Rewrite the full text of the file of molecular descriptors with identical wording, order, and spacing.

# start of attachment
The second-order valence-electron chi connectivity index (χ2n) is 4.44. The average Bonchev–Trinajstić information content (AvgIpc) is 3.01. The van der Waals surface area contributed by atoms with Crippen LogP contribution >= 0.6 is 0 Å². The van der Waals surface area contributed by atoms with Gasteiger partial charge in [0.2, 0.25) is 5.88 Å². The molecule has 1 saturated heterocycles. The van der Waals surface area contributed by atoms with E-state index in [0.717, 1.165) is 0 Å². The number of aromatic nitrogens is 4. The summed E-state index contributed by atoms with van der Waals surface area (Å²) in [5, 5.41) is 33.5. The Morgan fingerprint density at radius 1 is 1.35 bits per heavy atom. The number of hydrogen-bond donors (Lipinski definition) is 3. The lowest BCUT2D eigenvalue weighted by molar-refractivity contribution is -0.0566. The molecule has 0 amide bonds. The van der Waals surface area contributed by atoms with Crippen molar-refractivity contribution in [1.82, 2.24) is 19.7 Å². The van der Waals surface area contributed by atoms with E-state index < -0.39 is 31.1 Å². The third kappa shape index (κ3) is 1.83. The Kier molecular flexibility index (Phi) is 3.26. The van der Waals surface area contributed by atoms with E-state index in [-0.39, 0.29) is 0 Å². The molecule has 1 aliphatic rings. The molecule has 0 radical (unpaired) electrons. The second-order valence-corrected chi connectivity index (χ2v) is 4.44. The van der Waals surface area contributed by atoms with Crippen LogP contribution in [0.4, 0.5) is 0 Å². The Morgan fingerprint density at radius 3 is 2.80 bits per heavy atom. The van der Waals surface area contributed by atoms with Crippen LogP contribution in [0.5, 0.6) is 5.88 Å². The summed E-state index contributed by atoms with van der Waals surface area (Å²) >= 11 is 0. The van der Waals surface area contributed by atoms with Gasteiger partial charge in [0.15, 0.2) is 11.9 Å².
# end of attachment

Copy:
The second-order valence-electron chi connectivity index (χ2n) is 4.44. The average Bonchev–Trinajstić information content (AvgIpc) is 3.01. The van der Waals surface area contributed by atoms with Crippen LogP contribution >= 0.6 is 0 Å². The van der Waals surface area contributed by atoms with Gasteiger partial charge in [0.2, 0.25) is 5.88 Å². The molecule has 1 saturated heterocycles. The van der Waals surface area contributed by atoms with E-state index in [0.717, 1.165) is 0 Å². The number of aromatic nitrogens is 4. The summed E-state index contributed by atoms with van der Waals surface area (Å²) in [5, 5.41) is 33.5. The Morgan fingerprint density at radius 1 is 1.35 bits per heavy atom. The number of hydrogen-bond donors (Lipinski definition) is 3. The lowest BCUT2D eigenvalue weighted by molar-refractivity contribution is -0.0566. The molecule has 0 amide bonds. The van der Waals surface area contributed by atoms with Crippen molar-refractivity contribution in [1.82, 2.24) is 19.7 Å². The van der Waals surface area contributed by atoms with E-state index < -0.39 is 31.1 Å². The third kappa shape index (κ3) is 1.83. The Kier molecular flexibility index (Phi) is 3.26. The van der Waals surface area contributed by atoms with E-state index in [-0.39, 0.29) is 0 Å². The molecule has 1 aliphatic rings. The molecule has 0 radical (unpaired) electrons. The second-order valence-corrected chi connectivity index (χ2v) is 4.44. The van der Waals surface area contributed by atoms with Crippen LogP contribution in [0.4, 0.5) is 0 Å². The Morgan fingerprint density at radius 3 is 2.80 bits per heavy atom. The van der Waals surface area contributed by atoms with Crippen LogP contribution in [0.5, 0.6) is 5.88 Å². The summed E-state index contributed by atoms with van der Waals surface area (Å²) >= 11 is 0. The van der Waals surface area contributed by atoms with Gasteiger partial charge in [0.15, 0.2) is 11.9 Å².